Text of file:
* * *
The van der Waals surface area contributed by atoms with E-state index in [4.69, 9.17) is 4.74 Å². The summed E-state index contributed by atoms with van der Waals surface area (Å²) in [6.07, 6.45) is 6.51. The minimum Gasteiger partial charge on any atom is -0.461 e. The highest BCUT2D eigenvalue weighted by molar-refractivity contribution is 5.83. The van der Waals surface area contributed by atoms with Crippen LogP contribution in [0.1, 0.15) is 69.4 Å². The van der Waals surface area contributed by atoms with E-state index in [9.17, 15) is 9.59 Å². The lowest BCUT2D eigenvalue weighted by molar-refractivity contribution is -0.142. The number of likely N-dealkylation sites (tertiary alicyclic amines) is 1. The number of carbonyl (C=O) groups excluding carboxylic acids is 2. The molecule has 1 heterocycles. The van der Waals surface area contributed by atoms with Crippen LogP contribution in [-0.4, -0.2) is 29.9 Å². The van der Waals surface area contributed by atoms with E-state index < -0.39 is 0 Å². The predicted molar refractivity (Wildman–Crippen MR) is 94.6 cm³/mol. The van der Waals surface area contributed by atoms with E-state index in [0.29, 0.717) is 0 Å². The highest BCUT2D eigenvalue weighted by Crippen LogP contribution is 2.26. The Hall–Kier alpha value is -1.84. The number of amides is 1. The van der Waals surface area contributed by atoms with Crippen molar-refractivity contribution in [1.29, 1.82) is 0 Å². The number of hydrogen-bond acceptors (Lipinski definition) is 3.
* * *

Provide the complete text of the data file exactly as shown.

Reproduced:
The van der Waals surface area contributed by atoms with E-state index in [4.69, 9.17) is 4.74 Å². The summed E-state index contributed by atoms with van der Waals surface area (Å²) in [6.07, 6.45) is 6.51. The minimum Gasteiger partial charge on any atom is -0.461 e. The highest BCUT2D eigenvalue weighted by molar-refractivity contribution is 5.83. The van der Waals surface area contributed by atoms with Crippen LogP contribution in [0.1, 0.15) is 69.4 Å². The van der Waals surface area contributed by atoms with E-state index in [9.17, 15) is 9.59 Å². The lowest BCUT2D eigenvalue weighted by molar-refractivity contribution is -0.142. The number of likely N-dealkylation sites (tertiary alicyclic amines) is 1. The number of carbonyl (C=O) groups excluding carboxylic acids is 2. The molecule has 1 heterocycles. The van der Waals surface area contributed by atoms with Crippen LogP contribution in [-0.4, -0.2) is 29.9 Å². The van der Waals surface area contributed by atoms with E-state index < -0.39 is 0 Å². The predicted molar refractivity (Wildman–Crippen MR) is 94.6 cm³/mol. The van der Waals surface area contributed by atoms with E-state index in [0.29, 0.717) is 0 Å². The highest BCUT2D eigenvalue weighted by Crippen LogP contribution is 2.26. The Hall–Kier alpha value is -1.84. The number of amides is 1. The van der Waals surface area contributed by atoms with Crippen molar-refractivity contribution in [1.29, 1.82) is 0 Å². The number of hydrogen-bond acceptors (Lipinski definition) is 3.